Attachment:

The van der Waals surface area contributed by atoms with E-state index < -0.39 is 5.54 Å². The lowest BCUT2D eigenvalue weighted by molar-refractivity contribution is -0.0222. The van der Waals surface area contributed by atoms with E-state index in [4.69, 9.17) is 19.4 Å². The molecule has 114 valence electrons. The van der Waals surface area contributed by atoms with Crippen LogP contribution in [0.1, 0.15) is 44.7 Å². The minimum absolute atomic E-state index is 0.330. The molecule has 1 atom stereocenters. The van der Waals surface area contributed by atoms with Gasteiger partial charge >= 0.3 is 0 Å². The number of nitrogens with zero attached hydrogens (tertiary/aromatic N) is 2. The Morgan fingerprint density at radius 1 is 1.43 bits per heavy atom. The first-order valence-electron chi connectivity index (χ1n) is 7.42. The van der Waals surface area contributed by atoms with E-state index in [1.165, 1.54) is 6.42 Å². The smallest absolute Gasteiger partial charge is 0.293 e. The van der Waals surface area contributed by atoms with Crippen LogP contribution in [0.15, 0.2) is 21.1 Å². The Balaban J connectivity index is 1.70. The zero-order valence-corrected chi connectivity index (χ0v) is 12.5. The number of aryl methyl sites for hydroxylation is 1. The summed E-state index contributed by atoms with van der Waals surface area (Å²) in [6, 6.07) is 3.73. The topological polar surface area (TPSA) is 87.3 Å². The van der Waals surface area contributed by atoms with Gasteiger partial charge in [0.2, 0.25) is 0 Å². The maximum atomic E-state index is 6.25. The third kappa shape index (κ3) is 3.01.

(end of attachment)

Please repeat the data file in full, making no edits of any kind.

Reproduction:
The van der Waals surface area contributed by atoms with E-state index < -0.39 is 5.54 Å². The lowest BCUT2D eigenvalue weighted by molar-refractivity contribution is -0.0222. The van der Waals surface area contributed by atoms with E-state index in [4.69, 9.17) is 19.4 Å². The molecule has 114 valence electrons. The van der Waals surface area contributed by atoms with Crippen LogP contribution in [0.1, 0.15) is 44.7 Å². The minimum absolute atomic E-state index is 0.330. The molecule has 1 atom stereocenters. The van der Waals surface area contributed by atoms with Gasteiger partial charge >= 0.3 is 0 Å². The number of nitrogens with zero attached hydrogens (tertiary/aromatic N) is 2. The Morgan fingerprint density at radius 1 is 1.43 bits per heavy atom. The first-order valence-electron chi connectivity index (χ1n) is 7.42. The van der Waals surface area contributed by atoms with E-state index in [1.165, 1.54) is 6.42 Å². The smallest absolute Gasteiger partial charge is 0.293 e. The van der Waals surface area contributed by atoms with Crippen LogP contribution in [0.15, 0.2) is 21.1 Å². The Balaban J connectivity index is 1.70. The zero-order valence-corrected chi connectivity index (χ0v) is 12.5. The number of aryl methyl sites for hydroxylation is 1. The summed E-state index contributed by atoms with van der Waals surface area (Å²) in [6, 6.07) is 3.73. The topological polar surface area (TPSA) is 87.3 Å². The van der Waals surface area contributed by atoms with Gasteiger partial charge in [0.2, 0.25) is 0 Å². The maximum atomic E-state index is 6.25. The third kappa shape index (κ3) is 3.01.